Paulek v. Western Riverside County Regional Conservation Authority (Anheuser-Busch, LLC, Real Party in Interest) (6/19/2015, 4th Civil No. B253935)
In Paulek v. Western Riverside County Regional Conservation Authority, the California Court of Appeals, Fourth District, held that removal of the protected status from a parcel of land still needs to comply with the environmental review requirement of the California Environmental Quality Act (CEQA). In doing so, the court concluded that the Western Riverside County Regional Conservation Authority’s (“Conservation Authority”) re-classification of land was a fundamental land use decision, akin to a change in zoning laws or a municipal general plan.
Riverside County had begun a campaign in 2003 to preserve open land for biological diversity, resulting in the planned acquisition of over 100,000 acres of land. Pursuant to this plan, the Conservation Authority in 2011 agreed to purchase 964.21 acres owned by Anheuser-Busch over the course of the next nine years.
As part of the Purchase and Sale Agreement, the Conservation Authority agreed to immediately remove the protected designation from 200 acres, known as the Phase 9 land, which would be the last property sold to the County. That way, if the Conservation Authority failed to purchase the Phase 9 land by year 9, Anheuser could then develop that land unimpeded. To mitigate the potential loss of this parcel, the Conservation Authority proposed the acquisition for preservation of two other parcels of land, totaling 1,064 acres.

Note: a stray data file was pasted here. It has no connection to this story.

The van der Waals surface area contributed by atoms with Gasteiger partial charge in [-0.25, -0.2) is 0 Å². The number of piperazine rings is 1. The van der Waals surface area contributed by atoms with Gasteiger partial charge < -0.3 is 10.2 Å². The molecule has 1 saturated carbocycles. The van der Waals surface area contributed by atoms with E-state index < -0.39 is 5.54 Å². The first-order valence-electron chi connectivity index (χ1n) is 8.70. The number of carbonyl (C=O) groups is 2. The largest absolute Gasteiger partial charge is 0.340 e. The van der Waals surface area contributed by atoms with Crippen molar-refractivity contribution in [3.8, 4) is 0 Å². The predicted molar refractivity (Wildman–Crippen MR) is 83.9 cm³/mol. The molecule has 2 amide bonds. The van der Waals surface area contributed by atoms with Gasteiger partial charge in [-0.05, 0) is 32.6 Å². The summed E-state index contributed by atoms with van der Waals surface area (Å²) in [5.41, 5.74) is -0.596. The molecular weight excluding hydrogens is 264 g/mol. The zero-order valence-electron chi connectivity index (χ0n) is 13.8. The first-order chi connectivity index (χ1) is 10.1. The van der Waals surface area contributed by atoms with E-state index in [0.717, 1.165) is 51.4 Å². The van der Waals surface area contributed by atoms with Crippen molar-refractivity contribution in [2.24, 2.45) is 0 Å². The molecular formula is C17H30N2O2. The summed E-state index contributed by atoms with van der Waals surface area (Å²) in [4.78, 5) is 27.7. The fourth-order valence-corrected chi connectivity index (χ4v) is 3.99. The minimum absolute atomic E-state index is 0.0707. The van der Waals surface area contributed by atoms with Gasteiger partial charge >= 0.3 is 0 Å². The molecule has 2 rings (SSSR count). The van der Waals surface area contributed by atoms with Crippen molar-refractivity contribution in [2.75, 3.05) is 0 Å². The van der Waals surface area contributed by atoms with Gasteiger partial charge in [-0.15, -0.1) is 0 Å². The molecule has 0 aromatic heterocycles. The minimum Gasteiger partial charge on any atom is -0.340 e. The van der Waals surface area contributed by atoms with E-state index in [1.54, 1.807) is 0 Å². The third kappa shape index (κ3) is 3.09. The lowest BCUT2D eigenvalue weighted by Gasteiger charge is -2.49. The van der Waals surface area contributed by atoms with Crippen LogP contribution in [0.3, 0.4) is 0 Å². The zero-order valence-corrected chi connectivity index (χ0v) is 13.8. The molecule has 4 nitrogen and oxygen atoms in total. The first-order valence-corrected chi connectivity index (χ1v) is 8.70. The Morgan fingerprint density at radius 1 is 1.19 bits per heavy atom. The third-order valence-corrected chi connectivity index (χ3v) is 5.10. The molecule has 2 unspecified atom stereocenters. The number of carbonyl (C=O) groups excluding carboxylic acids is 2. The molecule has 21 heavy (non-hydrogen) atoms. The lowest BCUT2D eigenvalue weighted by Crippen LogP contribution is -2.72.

The petitioner, Albert Paulek, challenged this land reclassification as failing to comply with CEQA.
The court ultimately vacated the re-classification order due to lack of CEQA compliance. CEQA requires that non-exempt governmental projects must have an initial environmental study to determine the potential environmental impact. Because removing protection from the Phase 9 land might affect the physical environment, the court found that the re-classification was a “project” under CEQA.
The Conservation Authority’s claims of Category 7 (maintenance of natural resources) and Category 8 (maintenance of the environment) exemptions were denied since there was sufficient evidence of a potential environmental impact. Categories 7 and 8 exemptions only apply if there is a showing of environmental restoration and not one of significant adverse impact.
Although the Conservation Authority argued that the proposed new sites would provide offsetting environmental benefits, the court noted that the mitigating measures’ benefits had little relevance to whether the Phase 9 land itself would be impacted. This determination was bolstered by evidence that certain birds used the Phase 9 land as well as evidence that adjacent protected land might be negatively impacted by Phase 9 development. The court also followed this reasoning to deny the County’s common-sense exception defense.
The court emphasized that it was not blocking the re-classification but only requiring compliance with CEQA first.